I saw the package tickets and I'm trying to decide if I really am that great of a wife... While I sure wouldn't mind seeing Henry in action, $930 seems just a bit ridiculous.
posted by Wolfie at 2:54 PM on November 14, 2004


Henry's on poor form at the moment anyway!

People definitely sell tickets on ebay. If someone makes a fuss, ebay get uptight and release statements saying that it's against their terms and conditions, but I've bought a number of tickets above face value on ebay (and sold one, to my shame).
posted by ascullion at 3:13 PM on November 14, 2004


Also, don't know if you know this, but Arsenal are building a new stadium around the corner from the old one. This means that it'll probably be easier to get tickets in a couple of years time (it'll hold nearly twice as many people) - but also that you might not have another chance to go to the old Highbury. Which, for all its faults, is a lovely place to watch football (like stepping into a bygone era).
posted by ascullion at 3:16 PM on November 14, 2004


Different club, but in the years before I could afford a season ticket I mainly got my tickets through a fan only mailing list. Never missed out a game I really wanted to see.

A lot of fans who have tickets, but are a bit sniffy about the prospects of them getting into the hands of neutrals or even away supporters, will use these instead as there's a much better chance the ticket will go to a home fan. I've even had others' season tickets through this route - normally by meeting up with one of their friends/family, and having the ticket in my hand for about as long as it takes to get through the turnstile.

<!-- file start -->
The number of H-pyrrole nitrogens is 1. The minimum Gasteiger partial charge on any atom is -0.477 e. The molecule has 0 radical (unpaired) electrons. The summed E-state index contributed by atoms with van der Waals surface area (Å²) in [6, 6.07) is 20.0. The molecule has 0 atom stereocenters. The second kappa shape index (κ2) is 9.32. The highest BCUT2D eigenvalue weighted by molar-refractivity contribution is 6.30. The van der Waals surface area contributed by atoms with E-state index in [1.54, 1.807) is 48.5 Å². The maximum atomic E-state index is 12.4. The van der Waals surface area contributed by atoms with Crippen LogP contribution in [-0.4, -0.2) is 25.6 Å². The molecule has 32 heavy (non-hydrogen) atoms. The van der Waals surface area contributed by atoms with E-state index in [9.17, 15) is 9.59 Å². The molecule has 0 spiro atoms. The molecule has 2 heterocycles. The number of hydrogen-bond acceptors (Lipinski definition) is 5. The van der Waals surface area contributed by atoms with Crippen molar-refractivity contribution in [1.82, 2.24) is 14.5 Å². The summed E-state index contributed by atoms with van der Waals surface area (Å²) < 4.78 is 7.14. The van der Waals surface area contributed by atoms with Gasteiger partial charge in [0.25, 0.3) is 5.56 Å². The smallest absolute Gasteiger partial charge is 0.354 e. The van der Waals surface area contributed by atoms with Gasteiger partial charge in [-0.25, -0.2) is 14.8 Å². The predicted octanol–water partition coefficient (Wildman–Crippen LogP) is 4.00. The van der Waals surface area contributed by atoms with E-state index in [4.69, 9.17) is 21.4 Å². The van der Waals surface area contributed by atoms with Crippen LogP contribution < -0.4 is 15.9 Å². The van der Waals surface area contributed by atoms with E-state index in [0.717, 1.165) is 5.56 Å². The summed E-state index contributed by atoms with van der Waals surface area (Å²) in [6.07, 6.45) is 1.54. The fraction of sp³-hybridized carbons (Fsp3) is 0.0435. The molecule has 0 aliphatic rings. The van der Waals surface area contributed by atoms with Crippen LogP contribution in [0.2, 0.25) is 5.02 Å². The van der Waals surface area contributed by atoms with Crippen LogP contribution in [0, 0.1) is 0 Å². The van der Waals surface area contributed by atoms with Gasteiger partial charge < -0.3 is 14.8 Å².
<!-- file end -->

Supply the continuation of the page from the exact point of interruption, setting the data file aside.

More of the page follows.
If you go down this route, you need to check your messages regularly - they tend to come up on a first come-first served basis.
posted by monkey closet at 1:08 AM on November 15, 2004


Although I'm not a football fan, in past experience from going to concerts, there are always ticket touts hovering outside the venue selling tickets. However be prepared to pay extortionate prices and for the touts to be very pushy - and yes it is illegal.
posted by floanna at 1:59 AM on November 15, 2004


However be prepared to pay extortionate prices and for the touts to be very pushy - and yes it is illegal

What is illegal - to buy or sell?
posted by ascullion at 8:45 AM on November 15, 2004


Have done my own research..

Apparently, the Criminal Justice Act states..

"It is an offence for an unauthorised person to sell, or offer or expose for sale, a ticket for a designated football match in any public place to which the public has access or, in the course of a trade or business, in any other place."

So, it seems, ticket touting is only illegal at football matches (law largely arose in the aftermath of the Hillborough disaster). It's still not illegal to buy one, as far as I can tell.
posted by ascullion at 8:52 AM on November 15, 2004